At its centre is the IMF – a global finance equivalent of the UN Security Council – an institution with a reputation for inflexibility but one that in reality underwent three significant transformations in the 1990s and 2000s on the back of three existential crises. The first came out of the east Asian crisis of 1997-98, when the IMF learned that imposing conditionality on crisis-hit countries was neither practically effective nor politically wise. As a result, it rewrote the design rules for international bailouts; henceforth, conditions should be limited to a small number of high-level monetary and fiscal targets and the detailed policies required to hit them should be left to the discretion of the domestic political authorities.

The second big reform came out of the Argentinian crisis of 2001-2002. There, the IMF made the error of succumbing to private creditors’ pleas to increase lending months before Argentina’s default. Afterwards, the rules were once again revised. There would be no more lending to overindebted countries without imposing substantial debt write-offs on existing creditors first.

During this period, the IMF was confronting a constitutional problem: the disproportionate voting power of the United States, Japan and its European members and the convention of giving Europeans the top job. By the late 2000s, with the emerging markets contributing a substantial portion of the world’s GDP, such a situation was increasingly untenable. Here, too, things were on the brink of changing – but then, in 2010, the Greek crisis struck.

Everything went into reverse. Governance reforms were shelved. The Europeans needed control, and that required having no change on votes and first one former French finance minister (Dominique Strauss-Kahn) and then another (Christine Lagarde) in charge. Meanwhile, a bailout was hatched with no time for the lessons of the 1990s. Witness the latest negotiations, bogged down by recriminations over the minutiae of VAT and pension reforms; and the belated admission that Greece’s debt is unsustainable without significant debt relief.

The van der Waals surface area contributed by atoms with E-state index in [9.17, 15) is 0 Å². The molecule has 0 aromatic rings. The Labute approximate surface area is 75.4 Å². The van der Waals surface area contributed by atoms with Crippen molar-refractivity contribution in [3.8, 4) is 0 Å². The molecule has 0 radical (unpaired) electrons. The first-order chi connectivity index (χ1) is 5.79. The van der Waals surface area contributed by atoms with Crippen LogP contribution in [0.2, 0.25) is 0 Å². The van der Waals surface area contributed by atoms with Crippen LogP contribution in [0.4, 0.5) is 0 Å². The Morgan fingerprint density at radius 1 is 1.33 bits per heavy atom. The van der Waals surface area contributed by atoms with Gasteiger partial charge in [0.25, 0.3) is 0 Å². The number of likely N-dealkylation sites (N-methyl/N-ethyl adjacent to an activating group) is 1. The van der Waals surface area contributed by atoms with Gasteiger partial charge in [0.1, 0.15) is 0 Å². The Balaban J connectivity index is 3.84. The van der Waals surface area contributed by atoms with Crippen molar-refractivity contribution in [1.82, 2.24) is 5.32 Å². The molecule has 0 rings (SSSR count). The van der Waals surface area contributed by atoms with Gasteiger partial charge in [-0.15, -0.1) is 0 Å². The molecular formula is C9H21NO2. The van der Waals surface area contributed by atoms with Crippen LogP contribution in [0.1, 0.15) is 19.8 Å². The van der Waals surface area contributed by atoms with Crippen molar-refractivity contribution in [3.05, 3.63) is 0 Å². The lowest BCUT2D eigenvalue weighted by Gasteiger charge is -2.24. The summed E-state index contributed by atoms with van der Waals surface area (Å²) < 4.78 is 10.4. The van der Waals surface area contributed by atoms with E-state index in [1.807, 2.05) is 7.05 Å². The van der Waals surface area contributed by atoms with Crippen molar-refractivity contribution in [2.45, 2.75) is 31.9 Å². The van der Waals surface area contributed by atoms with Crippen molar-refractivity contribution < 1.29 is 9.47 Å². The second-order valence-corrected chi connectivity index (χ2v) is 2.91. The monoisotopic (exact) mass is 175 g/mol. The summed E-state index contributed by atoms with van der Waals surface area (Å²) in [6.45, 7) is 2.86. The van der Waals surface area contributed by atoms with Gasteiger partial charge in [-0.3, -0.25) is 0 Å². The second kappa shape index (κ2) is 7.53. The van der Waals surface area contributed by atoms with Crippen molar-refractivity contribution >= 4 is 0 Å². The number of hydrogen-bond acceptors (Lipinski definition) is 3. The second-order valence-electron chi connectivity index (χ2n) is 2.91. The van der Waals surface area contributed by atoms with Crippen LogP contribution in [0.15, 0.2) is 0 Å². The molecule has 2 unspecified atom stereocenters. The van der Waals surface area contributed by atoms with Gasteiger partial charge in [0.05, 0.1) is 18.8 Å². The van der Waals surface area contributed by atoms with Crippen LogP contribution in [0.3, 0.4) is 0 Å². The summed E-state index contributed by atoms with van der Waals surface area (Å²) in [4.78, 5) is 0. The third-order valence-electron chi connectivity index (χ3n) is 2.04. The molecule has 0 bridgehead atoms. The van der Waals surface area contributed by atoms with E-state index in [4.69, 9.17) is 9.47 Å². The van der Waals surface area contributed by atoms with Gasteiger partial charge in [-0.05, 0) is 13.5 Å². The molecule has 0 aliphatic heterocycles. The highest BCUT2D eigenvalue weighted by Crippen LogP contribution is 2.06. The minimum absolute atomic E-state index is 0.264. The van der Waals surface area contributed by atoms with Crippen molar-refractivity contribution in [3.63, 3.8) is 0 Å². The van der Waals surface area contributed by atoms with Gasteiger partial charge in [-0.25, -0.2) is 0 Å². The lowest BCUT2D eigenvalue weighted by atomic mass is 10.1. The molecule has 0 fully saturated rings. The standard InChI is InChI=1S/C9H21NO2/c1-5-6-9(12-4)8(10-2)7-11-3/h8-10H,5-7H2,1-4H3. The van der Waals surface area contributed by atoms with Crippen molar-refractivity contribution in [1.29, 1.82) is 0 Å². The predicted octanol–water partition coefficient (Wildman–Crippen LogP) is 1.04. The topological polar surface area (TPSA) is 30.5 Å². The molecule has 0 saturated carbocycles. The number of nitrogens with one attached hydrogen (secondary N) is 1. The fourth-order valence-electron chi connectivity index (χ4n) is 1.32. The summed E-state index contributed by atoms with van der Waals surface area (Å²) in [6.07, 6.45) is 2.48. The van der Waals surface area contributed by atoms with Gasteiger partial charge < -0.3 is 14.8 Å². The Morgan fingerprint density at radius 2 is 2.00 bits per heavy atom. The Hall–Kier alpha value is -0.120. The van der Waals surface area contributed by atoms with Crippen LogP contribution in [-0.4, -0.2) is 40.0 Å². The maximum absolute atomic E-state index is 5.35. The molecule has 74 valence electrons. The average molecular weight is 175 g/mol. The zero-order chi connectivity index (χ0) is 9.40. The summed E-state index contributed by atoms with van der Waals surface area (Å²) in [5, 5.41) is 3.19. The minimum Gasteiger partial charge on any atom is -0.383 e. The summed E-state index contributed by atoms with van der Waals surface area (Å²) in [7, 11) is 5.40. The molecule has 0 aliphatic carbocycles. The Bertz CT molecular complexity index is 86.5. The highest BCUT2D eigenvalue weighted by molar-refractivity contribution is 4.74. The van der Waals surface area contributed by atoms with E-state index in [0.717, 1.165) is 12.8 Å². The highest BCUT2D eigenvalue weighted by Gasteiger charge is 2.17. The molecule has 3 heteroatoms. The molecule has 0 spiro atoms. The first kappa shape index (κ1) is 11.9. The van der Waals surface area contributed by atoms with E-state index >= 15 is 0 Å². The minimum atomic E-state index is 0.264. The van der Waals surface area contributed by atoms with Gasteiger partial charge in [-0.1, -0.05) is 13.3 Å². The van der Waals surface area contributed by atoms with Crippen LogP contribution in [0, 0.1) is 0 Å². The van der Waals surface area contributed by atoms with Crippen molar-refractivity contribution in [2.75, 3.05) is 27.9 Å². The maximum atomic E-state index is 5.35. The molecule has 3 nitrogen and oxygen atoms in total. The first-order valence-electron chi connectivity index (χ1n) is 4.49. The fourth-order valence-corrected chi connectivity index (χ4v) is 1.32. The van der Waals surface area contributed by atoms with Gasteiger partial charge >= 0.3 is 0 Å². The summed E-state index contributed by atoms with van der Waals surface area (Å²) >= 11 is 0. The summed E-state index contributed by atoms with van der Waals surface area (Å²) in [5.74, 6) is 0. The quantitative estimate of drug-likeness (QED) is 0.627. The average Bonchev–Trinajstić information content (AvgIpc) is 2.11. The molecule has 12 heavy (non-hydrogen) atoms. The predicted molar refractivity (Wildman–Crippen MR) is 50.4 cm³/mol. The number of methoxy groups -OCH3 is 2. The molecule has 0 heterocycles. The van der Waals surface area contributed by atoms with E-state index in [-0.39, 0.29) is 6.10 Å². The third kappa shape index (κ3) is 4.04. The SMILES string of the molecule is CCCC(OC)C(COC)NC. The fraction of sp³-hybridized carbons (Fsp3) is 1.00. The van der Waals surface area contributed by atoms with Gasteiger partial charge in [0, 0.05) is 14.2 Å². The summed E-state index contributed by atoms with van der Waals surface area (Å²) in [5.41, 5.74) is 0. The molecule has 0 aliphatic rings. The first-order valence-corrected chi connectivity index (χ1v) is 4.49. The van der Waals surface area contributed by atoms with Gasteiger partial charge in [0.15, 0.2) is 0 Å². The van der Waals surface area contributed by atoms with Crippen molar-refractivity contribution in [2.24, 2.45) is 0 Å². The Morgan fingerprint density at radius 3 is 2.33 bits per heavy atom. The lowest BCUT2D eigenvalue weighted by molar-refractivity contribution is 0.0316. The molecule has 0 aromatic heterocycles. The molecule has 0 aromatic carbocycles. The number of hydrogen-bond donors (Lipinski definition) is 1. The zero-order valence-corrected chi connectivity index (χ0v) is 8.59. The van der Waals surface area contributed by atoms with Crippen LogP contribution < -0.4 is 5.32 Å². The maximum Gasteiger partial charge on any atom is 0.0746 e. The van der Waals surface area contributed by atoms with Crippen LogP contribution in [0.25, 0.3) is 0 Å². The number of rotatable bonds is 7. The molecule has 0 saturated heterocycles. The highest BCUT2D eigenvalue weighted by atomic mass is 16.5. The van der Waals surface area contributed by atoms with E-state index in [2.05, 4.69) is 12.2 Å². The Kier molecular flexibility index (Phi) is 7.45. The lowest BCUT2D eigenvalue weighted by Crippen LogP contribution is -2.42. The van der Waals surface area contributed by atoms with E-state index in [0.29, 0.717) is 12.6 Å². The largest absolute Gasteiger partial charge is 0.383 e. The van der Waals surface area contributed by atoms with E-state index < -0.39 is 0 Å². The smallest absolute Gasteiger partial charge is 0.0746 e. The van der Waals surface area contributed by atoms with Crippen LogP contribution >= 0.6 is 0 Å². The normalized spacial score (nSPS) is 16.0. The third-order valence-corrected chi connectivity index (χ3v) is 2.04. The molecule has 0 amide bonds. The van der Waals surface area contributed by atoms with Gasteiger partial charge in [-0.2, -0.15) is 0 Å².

The IMF’s stark regression has not been lost on the emerging markets, which have responded by moving away from the existing international architecture. Many countries have accumulated substantial foreign exchange reserves to insure themselves against crisis, rather than risk having to resort to the IMF. The Brics countries (Brazil, Russia, India, China and South Africa) have gone further still, establishing a mini-IMF for themselves, the Contingent Reserve Arrangement. China has set up its Asian Infrastructure Investment Bank. The message in each case is the same. Since the old global system has failed to change, the new powers will make one of their own.




All eyes are now on the eurozone but larger troubles are brewing elsewhere. The Chinese economy is slowing, more quickly than anyone expected. Japan is going for broke, printing money with deliberate abandon. Meanwhile, the most powerful central bank in the world, the US Federal Reserve, has begun to reel back in what once seemed like a limitless supply of dollars that has underwritten global finance for the past seven years.

Cracks are beginning to appear – strange portents in the economic heavens. The Japanese yen has lost a third of its value over the past two and a half years. The Swiss franc gained the same amount in a single day in January. The latest shock comes from China, where on 12 June the Shanghai index commenced a crash that has so far wiped off almost a third of its value. That is more than €1.5trn destroyed: as if Greece’s debt had been written off five times over.

So there are crises aplenty to come for the international economy – and change, as Monnet argued, there will undoubtedly be. But for the first time in 70 years, we will confront it with an international system that has been severely weakened – not least by the debacle in Greece.

Felix Martin is the author of “Money: the Unauthorised Biography” (Vintage, £9.99)

Macroeconomist, bond trader and author of Money

This article first appeared in the 09 July 2015 issue of the New Statesman, The austerity war